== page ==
Infectious Diseases During Pregnancy: What Are the Risks to Baby?

Doctor writing prescription for pregnant woman

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The excitement of a new life inside of a growing belly gives expectant parents a natural instinct to protect and provide for their baby. Pregnant people undergo emotions ranging from elation to paranoia about their babies’ well-being. In some cases, maternal hormones can be responsible for these mood swings.

But it is also important to remember that pregnancies are accompanied by weakened immune systems that can heighten the risk for infectious diseases. Certain infectious diseases pose a threat to a pregnancy and to a baby after they are born. This can include some common infections, like CMV, and some infections that are in the news, like Zika. CMV, in particular, is incredibly common.

What Are High-Risk Infections During Pregnancy?

A growing fetus can be thought of as a foreign object that the body accepts by lowering its immunity against it. A normal, active immune system recognizes foreign objects and mounts immune attacks against them. When that foreign object is a fetus, a self-programmed weakening of the immune system, or “immunosuppression,” is necessary for a successful pregnancy.

The danger, however, is that the immunosuppressive effect leaves both the gestating parent and developing fetus susceptible to several infectious diseases and complications. There also can be delays in diagnosing some infections during pregnancy, due to some diagnostic criteria that are naturally present in pregnancy.

For example, white blood cell counts are elevated in pregnancy. In addition, some discomfort and fatigue may be thought to be due to pregnancy rather than an infection.

What Are the Risks for the Baby?

"Vertical transmission” is a term that refers to the spread of infections from gestating parent-to-baby. These infections may occur while the fetus is still in the uterus (“in utero”), during and just following delivery, or after delivery.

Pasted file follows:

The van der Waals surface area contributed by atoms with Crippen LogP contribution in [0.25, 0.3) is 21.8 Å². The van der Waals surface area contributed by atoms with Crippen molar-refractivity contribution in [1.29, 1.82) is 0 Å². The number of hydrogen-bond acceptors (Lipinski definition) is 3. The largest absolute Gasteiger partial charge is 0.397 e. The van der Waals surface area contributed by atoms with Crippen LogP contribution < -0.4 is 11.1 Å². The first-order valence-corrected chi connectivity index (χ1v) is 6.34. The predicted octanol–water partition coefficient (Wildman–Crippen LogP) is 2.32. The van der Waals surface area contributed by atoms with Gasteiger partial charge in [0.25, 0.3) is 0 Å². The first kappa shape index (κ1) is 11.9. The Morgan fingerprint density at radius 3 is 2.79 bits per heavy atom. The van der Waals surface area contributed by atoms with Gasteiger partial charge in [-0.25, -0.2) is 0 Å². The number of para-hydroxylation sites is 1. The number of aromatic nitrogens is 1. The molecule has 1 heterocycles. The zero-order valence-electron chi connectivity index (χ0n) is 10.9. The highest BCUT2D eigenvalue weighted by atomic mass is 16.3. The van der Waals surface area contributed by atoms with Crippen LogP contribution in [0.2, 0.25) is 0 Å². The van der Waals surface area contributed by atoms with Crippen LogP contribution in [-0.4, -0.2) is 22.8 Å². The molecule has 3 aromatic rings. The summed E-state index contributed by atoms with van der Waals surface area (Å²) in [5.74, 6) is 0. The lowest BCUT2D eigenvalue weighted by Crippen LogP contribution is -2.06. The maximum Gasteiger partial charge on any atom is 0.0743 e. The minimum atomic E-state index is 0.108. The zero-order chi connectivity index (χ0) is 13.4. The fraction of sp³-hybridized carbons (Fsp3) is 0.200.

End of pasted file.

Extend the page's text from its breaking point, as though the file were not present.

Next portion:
Congenital infections

A congenital infection is an infection that crosses the placenta to infect the fetus. Many infectious microbes can cause congenital infections, leading to problems in fetal development, like microcephaly or other effects on brain development, or even death.

TORCH is an acronym for several of the more common congenital infections. TORCH infections include:

More recently we have learned also of the effects Zika can cause if the infection occurs during pregnancy.

Perinatal infections (during labor and delivery)

Perinatal infections refer to infections that occur as the baby moves through an infected birth canal. These infections can include but are not limited to, sexually-transmitted diseases. Infections can also occur through contamination with fecal matter during delivery.

Examples of perinatal infections are:

There are other infections as well. There may be more that we learn about.

With the help of health professionals, the transmission of these infections can be largely avoided (or the risks reduced).

In some cases, treatment may be available; in other cases, it may be necessary to change how the baby is delivered. It's important to talk to a doctor or other healthcare professional about any worrisome symptoms or known infections.

​Postnatal infections (after delivery)

Infections spread from parent to baby following delivery are known as “postnatal infections.” These infections can be spread during breastfeeding through infectious microbes found in a person's breastmilk. 

Some examples of postnatal infections are:

  • CMV
  • HIV
  • Hepatitis B and C
  • West Nile virus
  • Human T-cell lymphotropic virus (HTLV)

For both perinatal and postnatal infections, there is the risk that the infections may also be drug-resistant. This could especially be the case if an infection was acquired in the hospital, as hospital acquired infections are more resistant to antibiotic treatment. However, there are many other reasons for drug resistance.

What Tests Are Available?

Based on your medical history, risk factors, and exposure to certain infectious diseases, as well as results from ultrasounds and prenatal visits, your doctor will determine whether or not you need to undergo laboratory screening for certain congenital infections.

While several diagnostic tests are available for congenital infections, most obstetricians selectively test their patients based on their evaluation, rather than through routine screening.

During an ultrasound, a technician will be able to detect abnormalities that may be indicative of a congenital infection. They will look for abnormalities in development, such as the size of the baby, head size, as well as defects or underdevelopment of the heart, limbs, lungs, or abdomen.

After birth, a newborn who is suspected to have a congenital infection will be evaluated by examination of their physical development and through laboratory testing of blood samples. If anomalies are detected, the newborn will likely be tested for the presence of a specific infectious microbe.

If you are pregnant and are concerned about congenital infections, ask your healthcare provider about whether or not you should be tested for infections.

8 Sources
Verywell Family uses only high-quality sources, including peer-reviewed studies, to support the facts within our articles. Read our editorial process to learn more about how we fact-check and keep our content accurate, reliable, and trustworthy.
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By Ingrid Koo, PhD
Ingrid Koo, PhD, is a medical and science writer who specializes in clinical trial reporting